Review Summary: drifting; everybody gets the blues sometimes
I had a bit of a hard time believing that it was actually Kero Kero Bonito I was listening to here. Sure, the unique vocals of Sarah Perry can be identified easily from oceans away and the quirkiness of some of the instrumentation and synths is only something I’ve seen Kero Kero Bonito pull off so well. It’s just that, Time ‘n’ Place
is without a doubt the darkest thing the band has ever done, musically and thematically. Where Bonito Generation
felt like all sugar and cotton candy, Time ‘n’ Place
is the cracking and tearing down that happiness. It’s an illusion that’s slowly deteriorating before your very ears. Majority of the record is filled more with indie rock guitar riffs than it is synths and the lyrics are decidedly a much more darker affair than previously.
“But I heard all the years’ll leave you hurt
Everyone you love disappears and nothing works
Please don't say you hate the world
I hope that I won't”
All things considered, it works. Hell, to me, it works even better than Bonito Generation
did at some parts. Sarah’s vocals are perfect throughout the entirety of the record and each song bleeds into another like they’re being dissolved and cut away to show the next thing. It’s such a novel contrast from their earlier work. “Only Acting” breaks down at the end to reverse singing and sudden screeches, a moment that could easily give anyone listening chills, especially as it somehow effortlessly leads into the next track. The synths haven’t all left, and it shows everywhere, but the melody throughout the track “Visiting Hours” sticks out the most to me.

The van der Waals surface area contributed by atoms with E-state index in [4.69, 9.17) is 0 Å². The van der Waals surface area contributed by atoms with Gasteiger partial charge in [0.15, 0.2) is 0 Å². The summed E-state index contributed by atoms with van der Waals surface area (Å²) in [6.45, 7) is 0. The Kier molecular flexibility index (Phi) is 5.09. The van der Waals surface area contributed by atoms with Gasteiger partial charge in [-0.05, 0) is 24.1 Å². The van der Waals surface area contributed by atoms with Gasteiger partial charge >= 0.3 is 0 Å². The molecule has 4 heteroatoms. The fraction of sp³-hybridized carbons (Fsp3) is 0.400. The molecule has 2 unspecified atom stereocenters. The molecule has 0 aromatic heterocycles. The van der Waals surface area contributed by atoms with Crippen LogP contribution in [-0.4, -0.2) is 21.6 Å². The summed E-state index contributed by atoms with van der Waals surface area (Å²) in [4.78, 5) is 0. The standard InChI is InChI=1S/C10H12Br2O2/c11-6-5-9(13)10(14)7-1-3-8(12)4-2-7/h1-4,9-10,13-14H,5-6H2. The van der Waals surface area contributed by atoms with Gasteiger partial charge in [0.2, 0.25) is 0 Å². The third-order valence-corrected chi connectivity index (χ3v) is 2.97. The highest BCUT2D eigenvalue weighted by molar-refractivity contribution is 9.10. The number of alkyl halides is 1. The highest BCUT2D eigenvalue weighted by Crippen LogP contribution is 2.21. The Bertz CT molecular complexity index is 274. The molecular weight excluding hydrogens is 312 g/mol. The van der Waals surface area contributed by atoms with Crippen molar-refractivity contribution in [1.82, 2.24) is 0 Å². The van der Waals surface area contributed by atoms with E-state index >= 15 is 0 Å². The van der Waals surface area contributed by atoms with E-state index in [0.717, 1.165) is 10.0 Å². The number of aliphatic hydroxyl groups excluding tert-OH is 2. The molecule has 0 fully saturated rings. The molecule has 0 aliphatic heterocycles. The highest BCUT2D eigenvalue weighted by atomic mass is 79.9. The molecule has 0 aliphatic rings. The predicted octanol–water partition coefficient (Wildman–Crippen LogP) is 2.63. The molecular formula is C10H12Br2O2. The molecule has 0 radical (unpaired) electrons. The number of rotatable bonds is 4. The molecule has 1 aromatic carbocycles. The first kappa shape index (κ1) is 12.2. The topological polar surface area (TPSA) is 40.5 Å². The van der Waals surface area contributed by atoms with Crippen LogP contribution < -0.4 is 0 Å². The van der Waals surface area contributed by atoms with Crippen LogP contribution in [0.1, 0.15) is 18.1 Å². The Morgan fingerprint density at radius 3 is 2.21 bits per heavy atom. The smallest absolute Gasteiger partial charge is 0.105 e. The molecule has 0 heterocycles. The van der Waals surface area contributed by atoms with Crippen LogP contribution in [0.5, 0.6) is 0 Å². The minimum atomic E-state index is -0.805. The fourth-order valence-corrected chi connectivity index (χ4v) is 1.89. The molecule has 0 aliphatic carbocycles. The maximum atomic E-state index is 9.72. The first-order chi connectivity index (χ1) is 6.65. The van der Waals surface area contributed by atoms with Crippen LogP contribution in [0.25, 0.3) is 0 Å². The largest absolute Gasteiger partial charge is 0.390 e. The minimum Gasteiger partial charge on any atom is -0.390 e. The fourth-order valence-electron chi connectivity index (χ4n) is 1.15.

Heavier would be an awkward way to describe how Kero Kero Bonito incorporates more elements of rock and experimental into their formula, so I keep finding myself falling back onto ‘darker’. The band have darkened both their image and their music in a bid to evolve their sound further, in which it is apparent that they have nailed it 100% and beyond. When the indie rock riffs I mentioned earlier pop up, it’s utter ear candy. Sarah’s vocals melt your focus, drifting you through each song. The synths ebb and flow easier than ever before. Improvement may not be the best word, considering how top notch Kero Kero Bonito have always been, but the band has evolved into something different while retaining the qualities that made them so unique and interesting to listen to in the first place.